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I had never heard of APNO, or All-Purpose Nipple Ointment before I started breastfeeding in 2015. It’s also called Newman’s APNO, Newman’s Nipple Ointment, or some variation of that. It’s named after Dr. Jack Newman, a breastfeeding advocate and specialist in Canada.
I struggled a lot with breastfeeding in the beginning, and since I was too ashamed to ask for help, I found myself searching online for help and answers to my questions. One of the things I came across was the magical elixir of unicorn blood that is Newman’s APNO, and it’s supreme healing powers for sore nipples.
Let me just pause right here for a second to say this: if you’re in a similar situation, please heed my advice and learn from my mistakes: there is no shame in asking for help. Find an Internationally Board Certified Lactation Consultant (IBCLC) in your area, if your pediatrician or OB/Gyn does not have one on staff. Most insurance companies will cover the cost of one, and some will even come to your home. If you don’t know where to start looking, you can try your local La Leche League chapter or Facebook group: https://www.llli.org/get-help/
In my middle of the night quests for help and solidarity, I often came across Dr. Newman’s Facebook page or blog, and I watched TONS of videos on how to get babies to latch, the use of a supplemental nursing system for supplementing at the breast, cup feeding a newborn (we actually did this one with our oldest on her first night at home), and so much more. His website, https://www.breastfeedinginc.ca/blog/, provided me with tons of resources and answered so many of my questions.
I eventually swallowed my pride and spoke to my doctor about the pain I was in. I had cracked and bleeding nipples and some thrush, so I was prescribed Newman’s Ointment, which could only be made at a compounding pharmacy. They only gave me half an ounce, or less, and it was $80! I paid for it because I was desperate, but later I discovered the over-the-counter version.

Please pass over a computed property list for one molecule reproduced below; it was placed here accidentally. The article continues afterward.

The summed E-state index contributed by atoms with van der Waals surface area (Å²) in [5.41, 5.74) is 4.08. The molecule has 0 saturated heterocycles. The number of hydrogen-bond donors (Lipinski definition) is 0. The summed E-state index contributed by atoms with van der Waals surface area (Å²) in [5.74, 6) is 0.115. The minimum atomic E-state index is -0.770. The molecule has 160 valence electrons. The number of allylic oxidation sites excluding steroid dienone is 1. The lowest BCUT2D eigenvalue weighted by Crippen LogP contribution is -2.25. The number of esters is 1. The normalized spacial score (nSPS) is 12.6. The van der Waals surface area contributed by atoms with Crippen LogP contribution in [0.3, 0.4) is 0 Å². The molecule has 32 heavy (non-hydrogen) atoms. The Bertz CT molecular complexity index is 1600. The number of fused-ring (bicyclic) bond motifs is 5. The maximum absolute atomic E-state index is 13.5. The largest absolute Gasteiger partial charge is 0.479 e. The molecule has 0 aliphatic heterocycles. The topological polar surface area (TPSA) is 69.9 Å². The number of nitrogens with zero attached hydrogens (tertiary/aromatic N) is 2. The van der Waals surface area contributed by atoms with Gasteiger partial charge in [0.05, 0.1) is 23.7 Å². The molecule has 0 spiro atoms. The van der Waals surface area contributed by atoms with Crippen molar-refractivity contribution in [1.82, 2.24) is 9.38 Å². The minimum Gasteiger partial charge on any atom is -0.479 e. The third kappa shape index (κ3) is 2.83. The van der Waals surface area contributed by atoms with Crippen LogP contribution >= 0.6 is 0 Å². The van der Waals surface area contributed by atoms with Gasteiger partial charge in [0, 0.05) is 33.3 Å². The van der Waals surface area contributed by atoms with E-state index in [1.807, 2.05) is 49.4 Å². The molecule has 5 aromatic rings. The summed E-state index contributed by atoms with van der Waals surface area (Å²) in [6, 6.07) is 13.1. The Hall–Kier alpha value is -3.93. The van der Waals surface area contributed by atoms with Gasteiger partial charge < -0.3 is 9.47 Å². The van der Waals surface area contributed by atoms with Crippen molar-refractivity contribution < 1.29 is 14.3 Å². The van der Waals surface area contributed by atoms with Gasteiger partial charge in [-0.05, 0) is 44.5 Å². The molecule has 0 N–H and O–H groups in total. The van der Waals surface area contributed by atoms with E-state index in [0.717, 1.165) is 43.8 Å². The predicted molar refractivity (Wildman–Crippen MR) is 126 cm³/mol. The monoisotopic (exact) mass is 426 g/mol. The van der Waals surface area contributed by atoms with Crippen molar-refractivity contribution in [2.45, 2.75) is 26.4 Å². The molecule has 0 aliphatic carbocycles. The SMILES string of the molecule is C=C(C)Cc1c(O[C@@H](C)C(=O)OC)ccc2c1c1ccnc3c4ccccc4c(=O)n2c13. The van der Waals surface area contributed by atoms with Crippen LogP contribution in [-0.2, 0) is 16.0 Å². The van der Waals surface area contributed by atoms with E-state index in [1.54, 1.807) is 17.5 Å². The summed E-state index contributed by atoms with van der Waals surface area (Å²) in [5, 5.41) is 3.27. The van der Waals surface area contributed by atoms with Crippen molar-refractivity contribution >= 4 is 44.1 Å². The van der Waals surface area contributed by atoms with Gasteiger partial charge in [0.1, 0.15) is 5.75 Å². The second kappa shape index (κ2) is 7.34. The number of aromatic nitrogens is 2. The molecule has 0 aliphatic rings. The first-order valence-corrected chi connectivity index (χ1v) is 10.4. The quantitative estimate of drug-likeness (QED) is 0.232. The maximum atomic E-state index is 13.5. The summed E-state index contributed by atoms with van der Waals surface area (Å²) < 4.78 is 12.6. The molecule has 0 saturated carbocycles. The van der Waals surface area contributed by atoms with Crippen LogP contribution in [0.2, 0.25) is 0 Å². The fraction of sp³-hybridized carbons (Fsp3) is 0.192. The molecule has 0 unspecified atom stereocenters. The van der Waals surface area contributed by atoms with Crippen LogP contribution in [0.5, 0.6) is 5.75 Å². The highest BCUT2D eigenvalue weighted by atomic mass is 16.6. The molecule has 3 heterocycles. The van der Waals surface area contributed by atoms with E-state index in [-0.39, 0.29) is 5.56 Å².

This ointment is considered all-purpose because it contains an antibacterial (for any cracks or broken skin to avoid or treat topical infections), an antifungal (for treating or preventing thrush), and an antipruritic (for helping heal and for treating any itchiness).
It is an at-home variety of the Rx version making it cheaper, it also makes more, and as I’ve used both I can assure you it’s just as effective.
Let me insert what I hope is an obvious disclaimer: I am a mother, breastfeeding advocate, and veteran lactater (is that a word?) going on 40+ months of consecutive breastfeeding. However, I am not your mom, your lactation consultant, or your doctor. Therefore, I encourage you to do your own research and talk to your professionals if you have any questions! I would never recommend something that I haven’t thoroughly researched or done myself, but in any case, it’s important that I remind you to do your own research when it comes to making medical decisions about your body.
These products are ones I recommend because I’ve used them myself. Any purchases made from these links help support this blog, at no additional cost to you. View my Disclosures page for more information.
Mix equal parts (1:1:1) of each ingredient:
- Polysporin ointment (not Neosporin, but store brand generic is fine)
- Hydrocortisone 1% ointment (not cream, but store brand generic is fine)
- Miconazole 2% cream (store brand generic for Monistat 7, not Monistat 1 or 3) or clotrimazole 1% cream (store brand generic for Lotrimin AF, not Lotrimin Ultra) not both
I used to squirt each into a tablespoon measuring spoon so I know when I have equal parts of each, but when I bought the items listed and pictured here, they were all 1-oz tubes so that made it easy: one of each!
I used a rubber spatula and a small bowl (just throw it all in the dishwasher when you’re done!), but I’ve also mixed it together on a paper plate with a plastic knife, too.
Once mixed, I put it in one of these little jars, just because it’s easier to carry around than a bowl or plate, and less likely to be accidentally discarded. Since it made so much, I could put it into multiple jars and keep them in various places in the house where I might need them, including the diaper bag. I now also give some as gifts to new or nursing mothers. If you don’t want to buy the jars, a clean baby food jar will work just fine. It can sometimes separate over time, so if it gets too warm I just stir it up again.
A little goes a long way! You don’t need a lot, and this amount will make you enough for three 1-oz jars, which will be enough to last you a year plus give a gift to two friends.
Just apply some to your nipples and areolas just until they’re shiny, after every feeding, for as long as symptoms persist. Don’t wipe it off! Don’t worry how many times the baby needs to come back to the breast. APNO is safe to nurse with: the ingredients aren’t absorbed by the baby systemically.
Use for itchy, sore, cracked, bleeding, or yeasty (thrush) nipples.
FOR MORE INFORMATION:
I always always always recommend that moms address the underlying cause: sore, cracked nipples can be an indicator of a bad latch or possibly a tongue tie. Ultimately, addressing the cause (versus treating a symptom) is going to provide you with more longterm relief and help you to be more successful at achieving your breastfeeding goals. Make sure you’re also using the right size flange when pumping to avoid any additional nipple trauma.
Nurse on, Mama!